Initially, the band played on the weekends, driven across England by none other than the diminutive former West Indian fast bowler, Roy Gilchrist who was ready to defend his bandmates at any time. Eventually, the band found a home in a club, playing six days a week, yet Carl continued to hold down a routine day job. There were no boundaries on his mind and body. There was no time to waste. Five years after arriving in England, he had purchased his first home.

A young Bajan body worker and follower of the band approached Carl about going into a partnership in a garage. Twenty-one years old, with no knowledge of cars, the thrifty musician ventured into the world of entrepreneurship. He flung himself into the new field with his usual aplomb, his mind absorbing everything he could learn about cars, engines, panels, bodywork repairs, hardly noticing the lack of contribution by his more knowledgeable partner. As most often happens in partnerships, there was a parting of ways, with Carl moving onto his own larger garage, after a few years.

Carl had remained in Manchester since arriving in England and had met his future wife Margaret within a few years of his arrival. They had started a family which would eventually grow to a boy and three girls, Craig, Susan, Caren and Lauraine. With his own business to manage and the growing family, his time with the band came to an end.

Carl’s business eventually expanded to include taxi cabs and long distance haulage and he fulfilled duties behind the steering wheel whenever things slowed down in the body shop. This provided an opportunity to see England.

His brother, Laurie, who lived in London, introduced him to the world of martial arts. It was the early 1970s and the Bruce Lee films, Enter the Dragon, Fist of Fury and The Way of the Dragon had gained his attraction, and Carl would pursue this new world with his usual dedication, travelling 200 miles (each way) from Manchester to London every weekend to train.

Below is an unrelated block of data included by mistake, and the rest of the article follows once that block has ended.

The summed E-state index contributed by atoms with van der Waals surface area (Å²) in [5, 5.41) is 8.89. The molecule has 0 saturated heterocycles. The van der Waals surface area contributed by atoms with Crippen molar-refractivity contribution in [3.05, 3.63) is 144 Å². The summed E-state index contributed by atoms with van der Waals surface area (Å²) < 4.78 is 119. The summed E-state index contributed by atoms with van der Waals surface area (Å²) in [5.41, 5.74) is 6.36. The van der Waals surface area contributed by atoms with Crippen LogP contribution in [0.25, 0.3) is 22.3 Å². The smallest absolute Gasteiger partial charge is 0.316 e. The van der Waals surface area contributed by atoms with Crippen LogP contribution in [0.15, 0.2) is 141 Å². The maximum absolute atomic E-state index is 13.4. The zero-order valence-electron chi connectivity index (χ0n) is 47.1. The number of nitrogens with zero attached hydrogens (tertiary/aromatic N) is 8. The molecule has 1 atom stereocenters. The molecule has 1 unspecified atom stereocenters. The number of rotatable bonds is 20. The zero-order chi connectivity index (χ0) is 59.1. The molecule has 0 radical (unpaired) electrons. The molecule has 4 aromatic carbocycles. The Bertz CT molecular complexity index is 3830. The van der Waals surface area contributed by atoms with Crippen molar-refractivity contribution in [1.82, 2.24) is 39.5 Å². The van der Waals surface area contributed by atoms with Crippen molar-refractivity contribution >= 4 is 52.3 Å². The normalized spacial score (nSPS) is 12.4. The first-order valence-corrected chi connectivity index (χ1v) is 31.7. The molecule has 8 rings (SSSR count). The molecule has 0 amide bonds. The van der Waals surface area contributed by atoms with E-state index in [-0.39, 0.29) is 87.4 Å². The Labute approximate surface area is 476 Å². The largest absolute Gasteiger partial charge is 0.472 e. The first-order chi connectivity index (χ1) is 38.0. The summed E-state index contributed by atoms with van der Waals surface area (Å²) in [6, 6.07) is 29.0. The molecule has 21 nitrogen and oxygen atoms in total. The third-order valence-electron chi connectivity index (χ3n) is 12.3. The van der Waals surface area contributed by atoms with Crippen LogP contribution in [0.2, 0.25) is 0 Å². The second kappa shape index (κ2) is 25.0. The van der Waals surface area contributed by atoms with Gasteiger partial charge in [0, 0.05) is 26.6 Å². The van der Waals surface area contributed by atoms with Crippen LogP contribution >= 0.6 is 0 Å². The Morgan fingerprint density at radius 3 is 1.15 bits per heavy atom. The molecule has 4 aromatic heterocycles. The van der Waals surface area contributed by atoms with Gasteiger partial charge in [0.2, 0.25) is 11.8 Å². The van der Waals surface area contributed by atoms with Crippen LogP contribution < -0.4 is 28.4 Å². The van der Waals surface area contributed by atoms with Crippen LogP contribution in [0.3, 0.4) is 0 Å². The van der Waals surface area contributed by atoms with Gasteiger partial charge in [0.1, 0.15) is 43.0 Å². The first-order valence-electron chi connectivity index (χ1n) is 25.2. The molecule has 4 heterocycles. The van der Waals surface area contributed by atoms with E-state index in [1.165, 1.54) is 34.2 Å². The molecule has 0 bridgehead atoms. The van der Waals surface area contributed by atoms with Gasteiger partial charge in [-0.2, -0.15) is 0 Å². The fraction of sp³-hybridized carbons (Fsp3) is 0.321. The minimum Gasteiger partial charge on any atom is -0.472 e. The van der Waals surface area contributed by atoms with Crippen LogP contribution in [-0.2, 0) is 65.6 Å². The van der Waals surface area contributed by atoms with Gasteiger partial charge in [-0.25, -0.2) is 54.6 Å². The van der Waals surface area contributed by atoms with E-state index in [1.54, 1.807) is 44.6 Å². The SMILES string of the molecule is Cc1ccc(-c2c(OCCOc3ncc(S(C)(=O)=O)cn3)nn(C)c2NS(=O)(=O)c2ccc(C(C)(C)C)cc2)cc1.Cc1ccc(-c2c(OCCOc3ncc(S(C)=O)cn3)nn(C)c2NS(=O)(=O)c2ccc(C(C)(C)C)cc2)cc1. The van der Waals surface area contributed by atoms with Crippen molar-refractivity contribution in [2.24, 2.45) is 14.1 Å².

In London, under the guidance of C K Chang, a Malaysian sensei, Carl excelled at an alarming rate in grasping the ancient Chinese art of Kung Fu, even being given permission after six months to start instructing. Within the relatively short span of three years, his initial blue sash had been replaced with that of a first Dan. Senseis Laurie and Carl eventually started their own school, Sam’ Tu-Dang, (Triangle of light) which taught a combination of kung fu, tai chi and judo.

At their annual presentations, Carl would demonstrate his expertise by breaking nine concrete blocks with a single chop. Initially, he would use his right hand but was later forced to switch to his left after breaking the right one.

His introduction to squash came via a taunt. A squash player saw him teaching a martial arts class in a gymnasium and suggested to him that he wasn’t even fit and that he wouldn’t last five minutes with him on a squash court. He accepted the challenge, but confessed with his usual easy laughter, “Five minutes? I didn’t even last three. Couldn’t get up off the floor, I was done.”

The fitness fanatic and martial arts expert had found a new challenge to engage, and like the previous ones he pursued it relentlessly. Although coming to the sport at a later stage in life than most, he developed into a decent club player, bearing in mind that the standard of squash in England is extremely high.

“I never had any intentions of coaching until one day someone asked me if I would be interested in coaching…,’’ he said.

Next week, Coach Ince returns home.